Emperor Yohannes III (c. 1824 – c. 1873) was the last of the elder "Gondar" line of the Solomonic dynasty to reign over Ethiopia. He was the son of Tekle Giyorgis. He was largely a figurehead, with real power in the hands of the Enderase or Regent, Ras Ali II a princeling of the Yejju Dynasty. Ras Ali had compelled Emperor Yohannes to marry Ras Ali's mother, the formidable Empress Menen Liben Amede, who dominated both her second husband and her son.
During the various wars between Ras Ali and his leading rival for power, Dejazmach Wube Haile Maryam of Semien, Emperor Yohannes was deposed and restored several times between 30 August 1840 and 1851, alternating with his cousin Sahle Dengel. Yohannes was deposed the first time (October 1841) for showing himself a friend to Dejazmach Wube; he was restored briefly in 1845, then restored once again "by some unknown means" in 1850, according to E. A. Wallis Budge.
Budge portrays Yohannes as a contemptible character, "only tolerated because he belonged to the Solomonic line. He was a glutton and a wine bibber, and was usually drunk, and when he was not in his banquet hall he was in his harim." On the other hand, according to Donald Crummey, he came under the influence of Catholic missionaries working with bishop Justin de Jacobis, converting to Roman Catholicism in 1851.
His ultimate fate is unclear—as well as many of the details of his reign. He is said to have been ruling as Emperor 18 June 1847 when Mennen was defeated in combat near the northern shores of Lake Tana by Kassa of Qwara (the future Tewodros II), who captured Yohannes and Mennen and traded them to Ras Ali for the title of Dejazmach and the territories of the deceased Ras Kinfu in Gojjam. Another source states that when Kassa finally usurped the Imperial throne, Yohannes agreed to step down from the throne on the condition that the new Emperor guarantee that he would not ever be made to reunite with his much hated wife, Empress Mennen.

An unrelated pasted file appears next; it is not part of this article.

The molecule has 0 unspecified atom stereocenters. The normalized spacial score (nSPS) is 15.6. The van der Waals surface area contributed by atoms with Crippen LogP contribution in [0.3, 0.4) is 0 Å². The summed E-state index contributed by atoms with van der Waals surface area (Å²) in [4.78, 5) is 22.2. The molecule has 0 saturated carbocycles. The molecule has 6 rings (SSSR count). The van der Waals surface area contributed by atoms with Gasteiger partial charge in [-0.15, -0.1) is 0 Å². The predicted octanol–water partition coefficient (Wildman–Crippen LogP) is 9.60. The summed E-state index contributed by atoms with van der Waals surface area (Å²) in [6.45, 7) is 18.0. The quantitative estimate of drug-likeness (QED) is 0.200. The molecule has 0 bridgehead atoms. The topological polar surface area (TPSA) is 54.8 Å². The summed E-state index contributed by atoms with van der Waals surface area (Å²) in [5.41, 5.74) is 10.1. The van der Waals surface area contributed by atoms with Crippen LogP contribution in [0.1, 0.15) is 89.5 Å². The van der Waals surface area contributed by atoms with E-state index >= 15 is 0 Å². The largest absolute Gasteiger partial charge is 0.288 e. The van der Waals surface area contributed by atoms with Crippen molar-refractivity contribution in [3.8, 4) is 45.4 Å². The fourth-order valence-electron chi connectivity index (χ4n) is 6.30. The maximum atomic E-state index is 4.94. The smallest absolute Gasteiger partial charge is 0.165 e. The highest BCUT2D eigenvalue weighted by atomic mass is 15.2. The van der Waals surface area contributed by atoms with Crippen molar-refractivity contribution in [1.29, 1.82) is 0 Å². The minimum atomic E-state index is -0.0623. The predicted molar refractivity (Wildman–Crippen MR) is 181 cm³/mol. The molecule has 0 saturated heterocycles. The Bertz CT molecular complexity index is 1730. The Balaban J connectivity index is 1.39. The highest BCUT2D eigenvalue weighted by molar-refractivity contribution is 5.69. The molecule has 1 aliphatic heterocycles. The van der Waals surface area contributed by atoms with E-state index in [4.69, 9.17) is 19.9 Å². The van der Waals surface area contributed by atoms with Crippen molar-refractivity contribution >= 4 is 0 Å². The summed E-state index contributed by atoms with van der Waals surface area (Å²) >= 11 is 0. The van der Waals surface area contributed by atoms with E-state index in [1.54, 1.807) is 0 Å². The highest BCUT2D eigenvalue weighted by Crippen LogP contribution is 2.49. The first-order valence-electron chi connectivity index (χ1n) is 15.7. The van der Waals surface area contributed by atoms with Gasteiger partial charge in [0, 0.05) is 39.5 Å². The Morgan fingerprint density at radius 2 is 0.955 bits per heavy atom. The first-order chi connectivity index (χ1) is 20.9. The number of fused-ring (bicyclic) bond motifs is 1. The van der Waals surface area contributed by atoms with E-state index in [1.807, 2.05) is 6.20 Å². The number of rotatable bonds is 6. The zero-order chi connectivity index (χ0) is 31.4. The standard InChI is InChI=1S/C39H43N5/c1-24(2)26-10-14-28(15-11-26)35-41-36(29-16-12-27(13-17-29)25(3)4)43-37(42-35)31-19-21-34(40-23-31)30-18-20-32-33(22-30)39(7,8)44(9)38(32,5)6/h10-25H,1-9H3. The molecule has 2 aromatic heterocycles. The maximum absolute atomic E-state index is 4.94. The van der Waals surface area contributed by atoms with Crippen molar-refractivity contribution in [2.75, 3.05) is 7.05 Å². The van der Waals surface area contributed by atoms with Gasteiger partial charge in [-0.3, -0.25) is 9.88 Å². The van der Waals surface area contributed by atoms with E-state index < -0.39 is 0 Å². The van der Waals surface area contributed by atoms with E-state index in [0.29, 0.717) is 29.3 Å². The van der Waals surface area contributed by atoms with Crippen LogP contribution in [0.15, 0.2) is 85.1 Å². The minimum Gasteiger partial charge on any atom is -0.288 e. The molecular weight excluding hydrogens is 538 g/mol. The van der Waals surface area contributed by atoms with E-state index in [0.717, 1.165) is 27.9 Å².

After this, Yohannes lived as a commoner. In 1856, the Catholics in Ethiopia tried to interest him in returning to the throne, but he was far more interested in undertaking a pilgrimage to Jerusalem; two years later he joined the court of Emperor Tewodros and returned to the Ethiopian Church. He was still part of Tewodros' court in April 1866, when Hormuzd Rassam mentions meeting "the puppet Emperor, Hatse Yuhannes, who was sick and could come to the assembly". One of his letters survives, written 11 June 1869, in which he asks Napoleon III for financial relief. According to a letter written by his nephew, Tesemma Zerubabel, to Antoine d'Abbadie and dated 25 September 1875, Yohannes died "two years previously", which would be 1873.
- E. A. Wallis Budge, A History of Ethiopia: Nubia and Abyssinia, 1928 (Oosterhout, the Netherlands: Anthropological Publications, 1970), p. 483. He also states that Yohannes died in 1851 "during an attack of acute indigestion"; it may be that, in one of his frequent act of carelessness, Budge confused Yohannes with his relative Sahle Dengel and these vices properly belong to Sahle Dengel.
- Donald Crummey, Priests and Politicians, 1972 (Hollywood: Tsehai, 2007), p. 79
- Mordechai Abir, Ethiopia: The Era of the princes (London: Longmans, 1968), p. 128f
- Crummey, Priests and Politicians, p. 100.
- Hormuzd Rassam, in Narrative of the British Mission to Theodore, King of Abyssinia (London, 1869), vol. 2 p. 94
- Translated with facsimiles of the original text in Sven Rubenson (editor) Internal Rivalries and Foreign Threats: 1869-1879 (Addis Ababa: University Press, 2000), p. 14
- Translated with facsimiles of the original text in Internal Rivalries, p. 187
|Emperor of Ethiopia